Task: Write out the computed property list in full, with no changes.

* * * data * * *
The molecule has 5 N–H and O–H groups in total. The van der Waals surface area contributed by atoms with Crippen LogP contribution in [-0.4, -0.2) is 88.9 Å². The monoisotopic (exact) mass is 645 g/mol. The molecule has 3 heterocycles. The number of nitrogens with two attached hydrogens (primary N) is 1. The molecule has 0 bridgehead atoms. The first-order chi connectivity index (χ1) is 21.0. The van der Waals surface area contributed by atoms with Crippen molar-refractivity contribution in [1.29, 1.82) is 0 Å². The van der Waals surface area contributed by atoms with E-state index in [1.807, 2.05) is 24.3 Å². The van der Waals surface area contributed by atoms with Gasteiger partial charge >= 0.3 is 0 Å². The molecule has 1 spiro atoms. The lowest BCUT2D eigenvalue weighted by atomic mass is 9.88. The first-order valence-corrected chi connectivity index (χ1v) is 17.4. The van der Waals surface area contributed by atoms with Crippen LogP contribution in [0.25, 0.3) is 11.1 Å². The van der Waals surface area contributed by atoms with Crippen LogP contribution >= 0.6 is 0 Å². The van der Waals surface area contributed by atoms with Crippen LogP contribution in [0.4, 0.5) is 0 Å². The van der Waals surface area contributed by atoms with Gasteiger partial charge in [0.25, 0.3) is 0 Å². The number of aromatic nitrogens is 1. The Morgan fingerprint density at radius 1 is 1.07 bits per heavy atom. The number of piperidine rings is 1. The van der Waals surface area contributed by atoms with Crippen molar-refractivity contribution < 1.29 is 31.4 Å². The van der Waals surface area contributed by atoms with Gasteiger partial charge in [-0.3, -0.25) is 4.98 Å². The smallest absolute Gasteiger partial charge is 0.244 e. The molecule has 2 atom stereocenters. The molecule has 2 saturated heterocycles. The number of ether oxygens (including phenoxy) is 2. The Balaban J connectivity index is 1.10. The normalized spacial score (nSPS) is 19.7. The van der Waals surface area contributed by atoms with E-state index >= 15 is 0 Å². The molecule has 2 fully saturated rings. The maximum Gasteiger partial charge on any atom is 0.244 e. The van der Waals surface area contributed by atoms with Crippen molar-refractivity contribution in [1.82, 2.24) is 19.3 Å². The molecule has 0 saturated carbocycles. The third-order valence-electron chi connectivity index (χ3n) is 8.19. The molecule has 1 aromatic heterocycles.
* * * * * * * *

The molecule has 5 N–H and O–H groups in total. The van der Waals surface area contributed by atoms with Crippen LogP contribution in [-0.4, -0.2) is 88.9 Å². The monoisotopic (exact) mass is 645 g/mol. The molecule has 3 heterocycles. The number of nitrogens with two attached hydrogens (primary N) is 1. The molecule has 0 bridgehead atoms. The first-order chi connectivity index (χ1) is 21.0. The van der Waals surface area contributed by atoms with Crippen molar-refractivity contribution in [1.29, 1.82) is 0 Å². The van der Waals surface area contributed by atoms with E-state index in [1.807, 2.05) is 24.3 Å². The van der Waals surface area contributed by atoms with Gasteiger partial charge >= 0.3 is 0 Å². The molecule has 1 spiro atoms. The lowest BCUT2D eigenvalue weighted by atomic mass is 9.88. The first-order valence-corrected chi connectivity index (χ1v) is 17.4. The van der Waals surface area contributed by atoms with Crippen LogP contribution in [0.25, 0.3) is 11.1 Å². The van der Waals surface area contributed by atoms with Crippen LogP contribution >= 0.6 is 0 Å². The van der Waals surface area contributed by atoms with Crippen LogP contribution in [0.4, 0.5) is 0 Å². The van der Waals surface area contributed by atoms with Gasteiger partial charge in [0.25, 0.3) is 0 Å². The number of aromatic nitrogens is 1. The Morgan fingerprint density at radius 1 is 1.07 bits per heavy atom. The number of piperidine rings is 1. The van der Waals surface area contributed by atoms with Crippen molar-refractivity contribution < 1.29 is 31.4 Å². The van der Waals surface area contributed by atoms with Gasteiger partial charge in [-0.3, -0.25) is 4.98 Å². The smallest absolute Gasteiger partial charge is 0.244 e. The molecule has 2 atom stereocenters. The molecule has 2 saturated heterocycles. The number of ether oxygens (including phenoxy) is 2. The Balaban J connectivity index is 1.10. The normalized spacial score (nSPS) is 19.7. The van der Waals surface area contributed by atoms with E-state index >= 15 is 0 Å². The molecule has 2 fully saturated rings. The maximum Gasteiger partial charge on any atom is 0.244 e. The van der Waals surface area contributed by atoms with Crippen molar-refractivity contribution in [1.82, 2.24) is 19.3 Å². The molecule has 0 saturated carbocycles. The third-order valence-electron chi connectivity index (χ3n) is 8.19. The molecule has 1 aromatic heterocycles.